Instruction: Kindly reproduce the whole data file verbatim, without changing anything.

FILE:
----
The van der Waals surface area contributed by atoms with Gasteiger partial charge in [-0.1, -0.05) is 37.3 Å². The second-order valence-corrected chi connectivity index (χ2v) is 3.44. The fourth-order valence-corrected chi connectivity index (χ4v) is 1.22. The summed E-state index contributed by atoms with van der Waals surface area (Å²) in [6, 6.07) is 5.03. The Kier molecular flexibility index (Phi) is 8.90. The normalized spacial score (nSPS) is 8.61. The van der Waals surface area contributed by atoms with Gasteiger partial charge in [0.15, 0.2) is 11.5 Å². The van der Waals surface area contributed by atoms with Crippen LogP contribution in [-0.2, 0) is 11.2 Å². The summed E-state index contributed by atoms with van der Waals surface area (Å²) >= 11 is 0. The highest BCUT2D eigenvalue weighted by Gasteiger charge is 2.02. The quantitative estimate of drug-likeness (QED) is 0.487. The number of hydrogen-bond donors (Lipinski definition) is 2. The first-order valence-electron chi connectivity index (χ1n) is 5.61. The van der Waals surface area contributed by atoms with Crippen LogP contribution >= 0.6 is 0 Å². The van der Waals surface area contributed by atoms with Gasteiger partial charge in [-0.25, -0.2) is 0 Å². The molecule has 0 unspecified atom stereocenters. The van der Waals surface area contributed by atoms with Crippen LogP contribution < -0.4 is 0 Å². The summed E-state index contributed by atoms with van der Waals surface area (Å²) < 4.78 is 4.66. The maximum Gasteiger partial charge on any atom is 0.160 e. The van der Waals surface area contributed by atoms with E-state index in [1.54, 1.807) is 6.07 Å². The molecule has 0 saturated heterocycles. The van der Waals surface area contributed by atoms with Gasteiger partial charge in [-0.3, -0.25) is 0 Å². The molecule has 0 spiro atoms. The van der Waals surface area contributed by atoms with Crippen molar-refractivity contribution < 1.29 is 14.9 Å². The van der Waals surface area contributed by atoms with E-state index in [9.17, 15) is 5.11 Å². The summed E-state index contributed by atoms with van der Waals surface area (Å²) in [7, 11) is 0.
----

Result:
The van der Waals surface area contributed by atoms with Gasteiger partial charge in [-0.1, -0.05) is 37.3 Å². The second-order valence-corrected chi connectivity index (χ2v) is 3.44. The fourth-order valence-corrected chi connectivity index (χ4v) is 1.22. The summed E-state index contributed by atoms with van der Waals surface area (Å²) in [6, 6.07) is 5.03. The Kier molecular flexibility index (Phi) is 8.90. The normalized spacial score (nSPS) is 8.61. The van der Waals surface area contributed by atoms with Gasteiger partial charge in [0.15, 0.2) is 11.5 Å². The van der Waals surface area contributed by atoms with Crippen LogP contribution in [-0.2, 0) is 11.2 Å². The summed E-state index contributed by atoms with van der Waals surface area (Å²) >= 11 is 0. The highest BCUT2D eigenvalue weighted by Gasteiger charge is 2.02. The quantitative estimate of drug-likeness (QED) is 0.487. The number of hydrogen-bond donors (Lipinski definition) is 2. The first-order valence-electron chi connectivity index (χ1n) is 5.61. The van der Waals surface area contributed by atoms with Crippen LogP contribution >= 0.6 is 0 Å². The van der Waals surface area contributed by atoms with Gasteiger partial charge in [-0.25, -0.2) is 0 Å². The molecule has 0 unspecified atom stereocenters. The van der Waals surface area contributed by atoms with Crippen LogP contribution < -0.4 is 0 Å². The summed E-state index contributed by atoms with van der Waals surface area (Å²) < 4.78 is 4.66. The maximum Gasteiger partial charge on any atom is 0.160 e. The van der Waals surface area contributed by atoms with E-state index in [1.54, 1.807) is 6.07 Å². The molecule has 0 saturated heterocycles. The van der Waals surface area contributed by atoms with Gasteiger partial charge in [-0.3, -0.25) is 0 Å². The molecule has 0 spiro atoms. The van der Waals surface area contributed by atoms with Crippen molar-refractivity contribution < 1.29 is 14.9 Å². The van der Waals surface area contributed by atoms with E-state index in [9.17, 15) is 5.11 Å². The summed E-state index contributed by atoms with van der Waals surface area (Å²) in [7, 11) is 0.